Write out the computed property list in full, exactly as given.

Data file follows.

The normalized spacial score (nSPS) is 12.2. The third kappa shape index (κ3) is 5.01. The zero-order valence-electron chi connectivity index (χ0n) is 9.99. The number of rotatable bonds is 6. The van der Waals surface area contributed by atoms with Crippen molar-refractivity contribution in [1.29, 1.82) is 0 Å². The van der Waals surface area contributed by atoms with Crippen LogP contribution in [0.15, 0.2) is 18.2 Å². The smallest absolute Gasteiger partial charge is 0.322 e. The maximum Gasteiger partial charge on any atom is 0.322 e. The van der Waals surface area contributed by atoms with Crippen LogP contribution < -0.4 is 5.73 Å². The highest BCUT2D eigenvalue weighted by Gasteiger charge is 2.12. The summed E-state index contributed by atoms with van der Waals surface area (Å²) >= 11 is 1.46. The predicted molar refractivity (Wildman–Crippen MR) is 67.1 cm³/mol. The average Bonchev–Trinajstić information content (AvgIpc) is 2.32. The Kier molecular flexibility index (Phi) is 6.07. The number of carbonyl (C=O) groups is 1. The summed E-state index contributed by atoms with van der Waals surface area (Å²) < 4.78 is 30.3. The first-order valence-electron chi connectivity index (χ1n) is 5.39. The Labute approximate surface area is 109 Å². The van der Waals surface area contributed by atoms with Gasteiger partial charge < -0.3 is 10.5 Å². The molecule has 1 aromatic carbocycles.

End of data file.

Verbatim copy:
The normalized spacial score (nSPS) is 12.2. The third kappa shape index (κ3) is 5.01. The zero-order valence-electron chi connectivity index (χ0n) is 9.99. The number of rotatable bonds is 6. The van der Waals surface area contributed by atoms with Crippen molar-refractivity contribution in [1.29, 1.82) is 0 Å². The van der Waals surface area contributed by atoms with Crippen LogP contribution in [0.15, 0.2) is 18.2 Å². The smallest absolute Gasteiger partial charge is 0.322 e. The maximum Gasteiger partial charge on any atom is 0.322 e. The van der Waals surface area contributed by atoms with Crippen LogP contribution < -0.4 is 5.73 Å². The highest BCUT2D eigenvalue weighted by Gasteiger charge is 2.12. The summed E-state index contributed by atoms with van der Waals surface area (Å²) >= 11 is 1.46. The predicted molar refractivity (Wildman–Crippen MR) is 67.1 cm³/mol. The average Bonchev–Trinajstić information content (AvgIpc) is 2.32. The Kier molecular flexibility index (Phi) is 6.07. The number of carbonyl (C=O) groups is 1. The summed E-state index contributed by atoms with van der Waals surface area (Å²) < 4.78 is 30.3. The first-order valence-electron chi connectivity index (χ1n) is 5.39. The Labute approximate surface area is 109 Å². The van der Waals surface area contributed by atoms with Gasteiger partial charge < -0.3 is 10.5 Å². The molecule has 1 aromatic carbocycles.